There is a great deal of scientific evidence that soy formulas can be damaging to newborns because of the high levels of phytic acid, enzyme inhibitors, manganese and phytoestrogens. High levels of manganese are toxic to infants because they impair the blood/brain barrier that greatly develops later in life. Dr. W.C. Douglass reported his findings exposing the fact that early onset puberty in girls (as young as age seven) and delayed puberty with confused sexual identity in boys is becoming more prevalent due to less breast-feeding and more soy formula. Douglass claims that babies on soy milk receive the equivalent of five birth-control pills per day as far as estrogen is concerned. The British, French, Israeli and New Zealand governments all discourage the consumption of soy milk. The Federation of American Societies for Experimental Biology evaluated potential usage of soy products in foods and concluded that the only safe use was “as a cardboard package sealer.” In ancient China, soybeans were grown as a cover crop and plowed under between food crops to fertilize the soil. Initially the Chinese ate small quantities of fermented soy foods, but not the bean itself. All of the ills that have surfaced concerning soy consumption are greatly reduced when soy is fermented, rendering it digestible and changing the dense compounds to useable sub-nutrients. In most cases, occasional use of fermented soy can be part of a healthy diet.
In my practice, I discourage my patients from the use of soy and encourage all to scrutinize any such products. Long-held belief is often difficult to conquer, although knowledge is the greatest gift that God affords.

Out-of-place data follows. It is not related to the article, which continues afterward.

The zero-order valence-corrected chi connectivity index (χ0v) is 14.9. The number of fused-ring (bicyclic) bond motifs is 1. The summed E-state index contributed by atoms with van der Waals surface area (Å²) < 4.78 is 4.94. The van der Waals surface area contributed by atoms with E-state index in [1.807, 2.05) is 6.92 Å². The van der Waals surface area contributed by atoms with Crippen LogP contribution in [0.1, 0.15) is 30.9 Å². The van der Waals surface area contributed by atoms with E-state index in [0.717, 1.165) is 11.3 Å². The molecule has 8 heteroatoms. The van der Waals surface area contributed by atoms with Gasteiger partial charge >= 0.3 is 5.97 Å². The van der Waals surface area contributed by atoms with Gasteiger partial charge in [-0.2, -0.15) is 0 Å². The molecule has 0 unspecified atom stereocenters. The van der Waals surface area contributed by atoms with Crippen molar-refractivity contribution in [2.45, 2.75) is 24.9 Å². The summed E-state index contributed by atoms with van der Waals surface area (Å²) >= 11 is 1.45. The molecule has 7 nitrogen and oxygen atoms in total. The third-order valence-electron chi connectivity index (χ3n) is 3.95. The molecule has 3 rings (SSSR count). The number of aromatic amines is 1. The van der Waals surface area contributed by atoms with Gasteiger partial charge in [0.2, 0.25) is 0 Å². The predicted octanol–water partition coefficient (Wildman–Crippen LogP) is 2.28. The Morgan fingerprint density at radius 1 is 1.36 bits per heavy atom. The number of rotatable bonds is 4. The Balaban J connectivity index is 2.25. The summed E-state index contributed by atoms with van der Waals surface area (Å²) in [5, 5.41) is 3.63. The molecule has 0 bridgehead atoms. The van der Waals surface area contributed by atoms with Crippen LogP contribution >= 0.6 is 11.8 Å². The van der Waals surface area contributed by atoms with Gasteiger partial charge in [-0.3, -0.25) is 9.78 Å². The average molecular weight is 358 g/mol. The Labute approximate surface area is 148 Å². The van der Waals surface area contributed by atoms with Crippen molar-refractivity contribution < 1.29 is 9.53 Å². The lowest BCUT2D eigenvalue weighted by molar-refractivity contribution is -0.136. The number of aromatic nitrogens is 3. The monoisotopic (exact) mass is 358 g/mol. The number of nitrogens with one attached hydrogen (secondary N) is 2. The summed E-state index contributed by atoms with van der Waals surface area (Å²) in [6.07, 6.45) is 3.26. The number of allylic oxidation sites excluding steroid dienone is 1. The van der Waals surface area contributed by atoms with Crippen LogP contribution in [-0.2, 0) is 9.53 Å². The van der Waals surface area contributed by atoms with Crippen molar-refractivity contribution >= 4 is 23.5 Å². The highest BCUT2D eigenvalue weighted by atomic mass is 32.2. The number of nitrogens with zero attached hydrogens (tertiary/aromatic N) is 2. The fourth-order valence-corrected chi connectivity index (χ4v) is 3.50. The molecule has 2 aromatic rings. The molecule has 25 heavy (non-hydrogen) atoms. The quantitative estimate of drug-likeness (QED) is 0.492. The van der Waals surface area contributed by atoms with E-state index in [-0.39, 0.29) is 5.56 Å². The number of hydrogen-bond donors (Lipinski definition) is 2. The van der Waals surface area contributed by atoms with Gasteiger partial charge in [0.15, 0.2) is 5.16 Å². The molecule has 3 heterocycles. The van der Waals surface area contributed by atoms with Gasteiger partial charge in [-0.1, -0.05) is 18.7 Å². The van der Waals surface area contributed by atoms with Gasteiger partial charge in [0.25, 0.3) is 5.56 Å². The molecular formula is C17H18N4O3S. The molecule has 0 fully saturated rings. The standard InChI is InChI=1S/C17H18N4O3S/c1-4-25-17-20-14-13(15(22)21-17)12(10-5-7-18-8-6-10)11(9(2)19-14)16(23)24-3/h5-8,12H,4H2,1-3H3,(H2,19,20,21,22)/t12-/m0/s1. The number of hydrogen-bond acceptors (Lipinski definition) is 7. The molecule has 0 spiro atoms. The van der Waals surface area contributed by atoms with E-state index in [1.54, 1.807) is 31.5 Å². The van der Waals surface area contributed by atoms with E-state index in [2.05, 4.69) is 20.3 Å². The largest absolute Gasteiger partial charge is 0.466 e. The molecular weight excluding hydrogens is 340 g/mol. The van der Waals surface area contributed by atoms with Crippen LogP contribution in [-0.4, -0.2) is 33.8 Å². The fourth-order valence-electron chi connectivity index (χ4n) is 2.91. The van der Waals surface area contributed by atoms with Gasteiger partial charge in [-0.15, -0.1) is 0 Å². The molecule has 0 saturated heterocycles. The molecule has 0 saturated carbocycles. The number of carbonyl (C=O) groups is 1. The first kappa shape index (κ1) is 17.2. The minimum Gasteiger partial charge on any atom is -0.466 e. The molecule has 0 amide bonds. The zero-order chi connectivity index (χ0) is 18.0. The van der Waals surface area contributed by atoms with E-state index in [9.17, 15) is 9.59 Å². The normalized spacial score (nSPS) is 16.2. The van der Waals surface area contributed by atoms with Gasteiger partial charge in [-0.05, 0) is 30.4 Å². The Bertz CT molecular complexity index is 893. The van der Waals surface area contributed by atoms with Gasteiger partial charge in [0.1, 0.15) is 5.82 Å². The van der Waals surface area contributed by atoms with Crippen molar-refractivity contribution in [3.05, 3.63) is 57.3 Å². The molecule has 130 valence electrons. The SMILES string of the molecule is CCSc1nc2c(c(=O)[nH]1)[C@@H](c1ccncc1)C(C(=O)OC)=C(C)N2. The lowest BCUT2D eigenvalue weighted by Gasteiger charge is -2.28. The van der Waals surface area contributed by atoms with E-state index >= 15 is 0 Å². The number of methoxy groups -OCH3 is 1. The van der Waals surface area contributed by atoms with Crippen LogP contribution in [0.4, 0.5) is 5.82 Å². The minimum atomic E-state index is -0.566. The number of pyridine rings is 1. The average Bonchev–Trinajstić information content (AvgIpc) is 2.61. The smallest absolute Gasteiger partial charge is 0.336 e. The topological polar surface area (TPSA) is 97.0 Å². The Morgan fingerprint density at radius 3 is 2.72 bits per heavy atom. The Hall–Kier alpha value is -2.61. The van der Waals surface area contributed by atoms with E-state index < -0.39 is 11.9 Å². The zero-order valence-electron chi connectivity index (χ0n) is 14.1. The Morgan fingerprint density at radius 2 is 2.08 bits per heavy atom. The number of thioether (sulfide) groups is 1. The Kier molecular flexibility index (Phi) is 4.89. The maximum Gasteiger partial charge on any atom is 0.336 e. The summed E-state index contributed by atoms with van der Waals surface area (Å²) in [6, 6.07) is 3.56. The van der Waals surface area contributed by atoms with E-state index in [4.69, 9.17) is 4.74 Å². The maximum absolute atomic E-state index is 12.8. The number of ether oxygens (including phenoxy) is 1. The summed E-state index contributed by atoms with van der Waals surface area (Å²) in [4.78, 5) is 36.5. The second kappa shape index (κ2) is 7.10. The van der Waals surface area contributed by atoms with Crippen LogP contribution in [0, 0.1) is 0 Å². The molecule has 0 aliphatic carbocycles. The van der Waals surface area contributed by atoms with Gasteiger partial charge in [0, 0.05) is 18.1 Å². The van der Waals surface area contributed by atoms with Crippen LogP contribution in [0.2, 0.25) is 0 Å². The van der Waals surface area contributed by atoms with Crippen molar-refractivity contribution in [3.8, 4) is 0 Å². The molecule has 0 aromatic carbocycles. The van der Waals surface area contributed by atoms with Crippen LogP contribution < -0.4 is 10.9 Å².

Dr. Monahan, B.S., D.C., N.M.D., graduated from Logan College of Chiropractic in 1975 with a Bachelors of Science and a Doctor of Chiropractic. He has been in practice in St. Augustine for 30 years and is the clinic director and owner of five clinics in northeast Florida. A wide array of diagnostics and treatments are available at these centers since they are multidisciplinary, offering natural holistic medical care by an M.D. internist along with natural mercury-free dentistry and more in addition to chiropractic services.
Dr. Monahan is a nationally known speaker on topics ranging from chiropractic to environmental poisons, heavy metal detoxification, nutrition, natural hormone replacement for men and women, and anti-aging breakthroughs. He received an additional doctorate in Naturopathic Medicine in March, 2005.
SoyStats.com 2005 Purdue University.
The American Soybean Association, St. Louis, Missouri “Genetically Modified Foods-Are they a Risk to Human and Animal Health” by Arpad Pustar, June, 2001.
“The Dangers of Soy Protein” by Roy B. Kupsinel, M.D. Phillips, Jack, American Free Press, August 7, 2006.
Vol 26 Issue 4 Page 19